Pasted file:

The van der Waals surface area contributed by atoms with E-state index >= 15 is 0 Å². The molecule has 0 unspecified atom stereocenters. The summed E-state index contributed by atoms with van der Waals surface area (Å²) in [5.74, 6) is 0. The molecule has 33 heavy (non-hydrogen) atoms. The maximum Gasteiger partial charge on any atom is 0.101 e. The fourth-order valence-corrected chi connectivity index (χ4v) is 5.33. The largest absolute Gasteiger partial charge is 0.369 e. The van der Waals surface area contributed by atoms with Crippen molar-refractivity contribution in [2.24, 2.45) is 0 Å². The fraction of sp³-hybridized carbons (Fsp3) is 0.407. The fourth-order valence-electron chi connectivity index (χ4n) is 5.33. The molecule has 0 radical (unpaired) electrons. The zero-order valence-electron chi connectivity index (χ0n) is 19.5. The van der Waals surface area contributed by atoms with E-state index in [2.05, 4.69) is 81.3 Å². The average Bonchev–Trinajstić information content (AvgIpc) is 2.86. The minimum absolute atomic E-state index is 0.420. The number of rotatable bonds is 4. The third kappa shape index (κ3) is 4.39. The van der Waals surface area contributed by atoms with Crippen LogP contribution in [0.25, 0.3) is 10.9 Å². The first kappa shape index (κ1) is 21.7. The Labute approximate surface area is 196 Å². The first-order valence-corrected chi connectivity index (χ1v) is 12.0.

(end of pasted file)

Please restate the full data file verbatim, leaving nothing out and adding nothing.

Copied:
The van der Waals surface area contributed by atoms with E-state index >= 15 is 0 Å². The molecule has 0 unspecified atom stereocenters. The summed E-state index contributed by atoms with van der Waals surface area (Å²) in [5.74, 6) is 0. The molecule has 33 heavy (non-hydrogen) atoms. The maximum Gasteiger partial charge on any atom is 0.101 e. The fourth-order valence-corrected chi connectivity index (χ4v) is 5.33. The largest absolute Gasteiger partial charge is 0.369 e. The van der Waals surface area contributed by atoms with Crippen molar-refractivity contribution in [2.24, 2.45) is 0 Å². The fraction of sp³-hybridized carbons (Fsp3) is 0.407. The fourth-order valence-electron chi connectivity index (χ4n) is 5.33. The molecule has 0 radical (unpaired) electrons. The zero-order valence-electron chi connectivity index (χ0n) is 19.5. The van der Waals surface area contributed by atoms with E-state index in [2.05, 4.69) is 81.3 Å². The average Bonchev–Trinajstić information content (AvgIpc) is 2.86. The minimum absolute atomic E-state index is 0.420. The number of rotatable bonds is 4. The third kappa shape index (κ3) is 4.39. The van der Waals surface area contributed by atoms with Crippen LogP contribution in [0.25, 0.3) is 10.9 Å². The first kappa shape index (κ1) is 21.7. The Labute approximate surface area is 196 Å². The first-order valence-corrected chi connectivity index (χ1v) is 12.0.